Jones Switches Gears For Summer

Many athletes work year-round at their chosen sports, but how many of them have to train and compete under different sets of rules? Mountaineer wrestler Greg Jones faces that challenge as he uses WVU's off-season to prepare for his career after college.

Imagine you're a football quarterback. You're working over the summer with your receivers, getting down timing and adjustments. Suddenly, a referee appears and says "Sorry, but you can't throw the ball overhand. You can only throw the ball underhand across the line of scrimmage."

Or, you're a basketball player progressing through individual work. Again, an offical walks onto the court and says "During the offseason, you can only dribble the ball twice before you have to pass it or shoot it. No more than two bounces."

Perhaps that sounds a bit crazy, but that's the type of challenge faced by collegiate wrestlers who compete in Olympic-style freestyle wrestling training camps and competitions during their offseason. Two-time national champion Greg Jones is doing just that as he works out and competes at the Olympic Training Center over the summer months.

"There's a lot of technical adjustments, and a lot of differences in the scoring system," Jones noted as he compared wrestling in college to the international freestyle method. "From not having done a lot of freestyle wrestling when I was growing up, there are a lot of things I have to get used to. You have to learn those things and get a feel for it, just like I did collegiately. That's going to be my main focus this summer - learning those things about freestyle."

Jones has already competed at the U. S. Nationals, which served as the main qualifying event for the Olympic trials later this summer. And while he just feel short of making it to the trials (Jones lost in the medal round), he still counts it as a good experience.

Although Jones won't be competing in those trials, he still plans to work on freestyle over the next few months, with an eye toward the future.

"My goal now is to get as much experience wrestling freestyle as I can this summer and then look forward to the World Championships and Olympics in 2008. I think that's a realistic goal for me," the quiet, yet confident, Jones said.

During these months, Jones often gets to go head to head with other wrestlers among the nation's elite, which obviously provides an excellent chance to compete and improve. In previous seasons, Jones has competed with a number of outstanding wrestlers, including Iowa State alumnus Cael Sanderson, who is the only undefeated four-time national champion in NCAA history.

"Our coaches take us out to the Olympic training center each summer, and I got the chance to work with Cael a good bit," Jones said of the experience. "I was comfortable where I stood against him. I'm going to try to get into a training environment like that again this summer."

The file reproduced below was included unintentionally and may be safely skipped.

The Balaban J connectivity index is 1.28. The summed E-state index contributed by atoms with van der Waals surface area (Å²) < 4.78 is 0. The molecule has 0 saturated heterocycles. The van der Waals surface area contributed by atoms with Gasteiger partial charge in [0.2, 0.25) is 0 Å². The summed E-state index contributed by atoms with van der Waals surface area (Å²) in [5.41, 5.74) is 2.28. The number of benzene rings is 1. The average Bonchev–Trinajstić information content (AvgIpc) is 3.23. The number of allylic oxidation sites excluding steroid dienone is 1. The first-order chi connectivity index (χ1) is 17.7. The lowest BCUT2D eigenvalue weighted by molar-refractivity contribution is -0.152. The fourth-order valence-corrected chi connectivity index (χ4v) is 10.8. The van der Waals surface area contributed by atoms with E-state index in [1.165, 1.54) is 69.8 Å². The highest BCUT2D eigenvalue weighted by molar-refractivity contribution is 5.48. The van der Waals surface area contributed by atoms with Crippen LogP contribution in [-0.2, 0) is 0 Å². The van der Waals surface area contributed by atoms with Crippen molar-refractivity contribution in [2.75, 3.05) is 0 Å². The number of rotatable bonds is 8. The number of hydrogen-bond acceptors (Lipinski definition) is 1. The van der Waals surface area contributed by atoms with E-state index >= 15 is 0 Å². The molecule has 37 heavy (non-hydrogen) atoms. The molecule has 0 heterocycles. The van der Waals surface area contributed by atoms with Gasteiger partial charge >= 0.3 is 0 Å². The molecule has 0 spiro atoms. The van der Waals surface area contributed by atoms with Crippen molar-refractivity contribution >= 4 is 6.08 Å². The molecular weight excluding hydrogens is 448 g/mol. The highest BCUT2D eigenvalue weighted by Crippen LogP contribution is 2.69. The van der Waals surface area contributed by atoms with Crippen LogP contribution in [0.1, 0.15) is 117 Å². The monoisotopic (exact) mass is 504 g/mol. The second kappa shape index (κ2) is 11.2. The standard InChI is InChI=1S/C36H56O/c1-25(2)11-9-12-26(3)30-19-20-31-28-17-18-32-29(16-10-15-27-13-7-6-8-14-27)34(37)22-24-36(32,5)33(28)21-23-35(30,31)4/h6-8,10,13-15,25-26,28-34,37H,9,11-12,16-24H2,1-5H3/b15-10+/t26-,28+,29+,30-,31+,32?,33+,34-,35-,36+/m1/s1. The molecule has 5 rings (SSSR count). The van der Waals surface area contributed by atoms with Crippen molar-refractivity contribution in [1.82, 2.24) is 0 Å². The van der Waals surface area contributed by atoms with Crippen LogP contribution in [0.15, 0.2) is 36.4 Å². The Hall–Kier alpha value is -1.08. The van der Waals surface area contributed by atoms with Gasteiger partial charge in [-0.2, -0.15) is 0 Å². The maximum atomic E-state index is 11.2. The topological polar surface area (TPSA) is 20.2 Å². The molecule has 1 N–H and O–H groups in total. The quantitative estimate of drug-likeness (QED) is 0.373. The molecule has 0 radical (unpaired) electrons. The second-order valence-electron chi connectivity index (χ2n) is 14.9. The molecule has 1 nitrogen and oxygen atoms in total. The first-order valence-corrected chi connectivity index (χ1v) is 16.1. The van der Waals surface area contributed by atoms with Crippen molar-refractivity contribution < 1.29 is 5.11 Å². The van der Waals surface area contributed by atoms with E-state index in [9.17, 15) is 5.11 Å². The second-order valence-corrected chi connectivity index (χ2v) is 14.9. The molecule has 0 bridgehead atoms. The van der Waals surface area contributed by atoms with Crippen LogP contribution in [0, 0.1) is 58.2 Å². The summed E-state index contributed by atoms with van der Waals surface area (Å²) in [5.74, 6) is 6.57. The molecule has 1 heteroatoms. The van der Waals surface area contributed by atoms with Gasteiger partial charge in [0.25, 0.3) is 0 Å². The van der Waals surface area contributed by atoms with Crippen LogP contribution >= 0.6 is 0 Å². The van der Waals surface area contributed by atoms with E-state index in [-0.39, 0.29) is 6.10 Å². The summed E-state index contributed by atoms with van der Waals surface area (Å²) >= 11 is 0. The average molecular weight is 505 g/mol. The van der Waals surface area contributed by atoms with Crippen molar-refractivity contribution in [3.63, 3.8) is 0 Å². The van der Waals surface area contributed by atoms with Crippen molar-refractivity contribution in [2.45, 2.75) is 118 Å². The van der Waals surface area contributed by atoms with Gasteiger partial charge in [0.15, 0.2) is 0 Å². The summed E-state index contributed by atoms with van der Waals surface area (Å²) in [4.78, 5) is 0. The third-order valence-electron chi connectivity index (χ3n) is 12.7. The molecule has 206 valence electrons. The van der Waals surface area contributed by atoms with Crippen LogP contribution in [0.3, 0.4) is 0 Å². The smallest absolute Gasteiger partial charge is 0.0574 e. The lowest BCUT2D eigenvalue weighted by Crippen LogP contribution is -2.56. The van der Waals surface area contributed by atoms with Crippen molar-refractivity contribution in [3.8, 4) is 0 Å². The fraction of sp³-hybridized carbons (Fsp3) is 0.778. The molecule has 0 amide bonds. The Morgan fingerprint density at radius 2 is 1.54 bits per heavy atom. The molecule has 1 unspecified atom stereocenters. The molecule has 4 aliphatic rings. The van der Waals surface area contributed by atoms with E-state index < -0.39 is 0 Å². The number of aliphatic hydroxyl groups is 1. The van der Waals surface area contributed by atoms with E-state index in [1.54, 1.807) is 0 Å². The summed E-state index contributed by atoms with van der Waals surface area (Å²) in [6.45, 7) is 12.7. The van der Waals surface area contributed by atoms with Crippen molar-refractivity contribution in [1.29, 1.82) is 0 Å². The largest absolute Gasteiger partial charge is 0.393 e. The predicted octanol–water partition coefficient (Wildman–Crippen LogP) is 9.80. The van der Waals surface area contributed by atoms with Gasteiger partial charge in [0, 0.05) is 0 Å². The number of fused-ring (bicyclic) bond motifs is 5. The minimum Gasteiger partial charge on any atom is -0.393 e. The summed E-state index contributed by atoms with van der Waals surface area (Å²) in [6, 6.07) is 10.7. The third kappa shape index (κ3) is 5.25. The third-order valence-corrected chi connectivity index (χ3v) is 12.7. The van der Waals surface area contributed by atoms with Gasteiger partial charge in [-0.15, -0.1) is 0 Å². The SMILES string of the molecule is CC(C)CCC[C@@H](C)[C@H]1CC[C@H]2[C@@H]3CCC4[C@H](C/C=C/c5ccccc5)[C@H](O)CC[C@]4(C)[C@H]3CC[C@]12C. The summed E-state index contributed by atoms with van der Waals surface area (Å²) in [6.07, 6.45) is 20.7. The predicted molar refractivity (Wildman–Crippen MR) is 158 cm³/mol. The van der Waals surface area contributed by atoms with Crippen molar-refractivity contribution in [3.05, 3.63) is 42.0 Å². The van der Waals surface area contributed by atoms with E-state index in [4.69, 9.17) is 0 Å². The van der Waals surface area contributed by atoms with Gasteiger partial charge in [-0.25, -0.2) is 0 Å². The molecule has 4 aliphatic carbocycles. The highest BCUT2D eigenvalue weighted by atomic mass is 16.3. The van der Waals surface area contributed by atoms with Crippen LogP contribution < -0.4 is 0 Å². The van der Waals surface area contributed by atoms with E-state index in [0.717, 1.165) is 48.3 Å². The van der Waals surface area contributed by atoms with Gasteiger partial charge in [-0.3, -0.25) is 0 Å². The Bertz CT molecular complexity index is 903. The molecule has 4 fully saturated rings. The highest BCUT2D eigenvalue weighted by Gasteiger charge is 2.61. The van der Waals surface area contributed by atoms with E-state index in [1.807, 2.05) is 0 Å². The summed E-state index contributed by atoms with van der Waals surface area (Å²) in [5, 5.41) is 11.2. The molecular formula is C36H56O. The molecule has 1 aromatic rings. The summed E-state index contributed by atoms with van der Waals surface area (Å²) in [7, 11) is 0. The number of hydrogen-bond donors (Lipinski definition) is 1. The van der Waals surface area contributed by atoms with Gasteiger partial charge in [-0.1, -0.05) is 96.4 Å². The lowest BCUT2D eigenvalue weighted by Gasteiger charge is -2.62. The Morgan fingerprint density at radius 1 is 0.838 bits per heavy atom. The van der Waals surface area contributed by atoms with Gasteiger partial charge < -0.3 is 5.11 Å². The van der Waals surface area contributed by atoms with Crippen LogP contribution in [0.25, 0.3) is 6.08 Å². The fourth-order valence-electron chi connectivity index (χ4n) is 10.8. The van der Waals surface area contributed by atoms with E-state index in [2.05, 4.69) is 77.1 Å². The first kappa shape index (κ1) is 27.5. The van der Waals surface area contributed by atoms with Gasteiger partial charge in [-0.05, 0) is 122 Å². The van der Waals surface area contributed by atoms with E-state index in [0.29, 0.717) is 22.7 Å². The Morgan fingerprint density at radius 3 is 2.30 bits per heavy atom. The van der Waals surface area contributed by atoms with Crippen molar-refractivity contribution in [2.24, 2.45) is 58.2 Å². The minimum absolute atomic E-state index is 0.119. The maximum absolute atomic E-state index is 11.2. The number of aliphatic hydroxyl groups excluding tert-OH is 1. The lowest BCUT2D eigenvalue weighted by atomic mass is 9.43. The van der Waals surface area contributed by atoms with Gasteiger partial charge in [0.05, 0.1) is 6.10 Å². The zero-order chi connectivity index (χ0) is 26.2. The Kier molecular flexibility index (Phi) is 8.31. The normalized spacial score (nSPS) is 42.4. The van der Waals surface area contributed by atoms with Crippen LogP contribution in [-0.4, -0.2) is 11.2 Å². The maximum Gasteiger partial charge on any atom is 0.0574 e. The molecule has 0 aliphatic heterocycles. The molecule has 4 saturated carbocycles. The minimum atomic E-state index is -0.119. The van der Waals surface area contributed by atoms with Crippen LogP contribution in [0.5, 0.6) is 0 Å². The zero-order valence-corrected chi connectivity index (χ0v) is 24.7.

For those concerned that Jones might lose his edge in college competition as he works in a different arena this summer, take heart. The Slickville, Penn., native still has his senior season in his sights, and believes that working in different styles may actually benefit him during the 2004-05 campaign.

"Either way you look at it, wrestling is still wrestling. There are the differences, but getting good in one might make you better in the other. It's a transition that you have to make, but I think it's going to be very beneficial for me."

Jones is in a similar situation going in to this season as he was in 2003. After winning the national championship as a freshman in 2002, Jones went undefeated during the 2003 regular season and EWL tournament, only to suffer a pair of upset losses in the NCAA. He then bounced back last year to again go undefeated, but this time steamrolled through the NCAAs for his second national title and an unblemished 26-0 record.

Jones believes that having gone through the experience of being a defending national champion will help him during his senior year, when every opponent will be looking to earn his stripes by picking off the two-time NCAA titlist.

"I've been through this situation before, and I think I know how to handle it now and be ready to go when the season rolls around. I don't think my sophomore year was that bad," Jones continued in something of a understatement. "I want to take all the experiences that I had from that year and put them to use. I am a much more mature person now, I've learned how to enjoy my sport and relax and have fun for it."

Jones has already set numerous WVU records, and figures to shatter just about every mark in the Mountaineer record book by the time his career ends next spring. He is WVU's only two-time national champion, is fifth all-time on the carrer wins list with 101, and holds two undefeated regualr season records. With his place in Mountaineer lore already secured, has he given any thought to his place in West Virginia history?

"Not right now," Jones said, with the focus one would expect from an athlete dedicated to his sport. "It's not the appropriate time to think about those things. I don't think about where I stand in the record books or anything like that. My main focus is just going to be on what I do next year."

And what he does next year should be special indeed.

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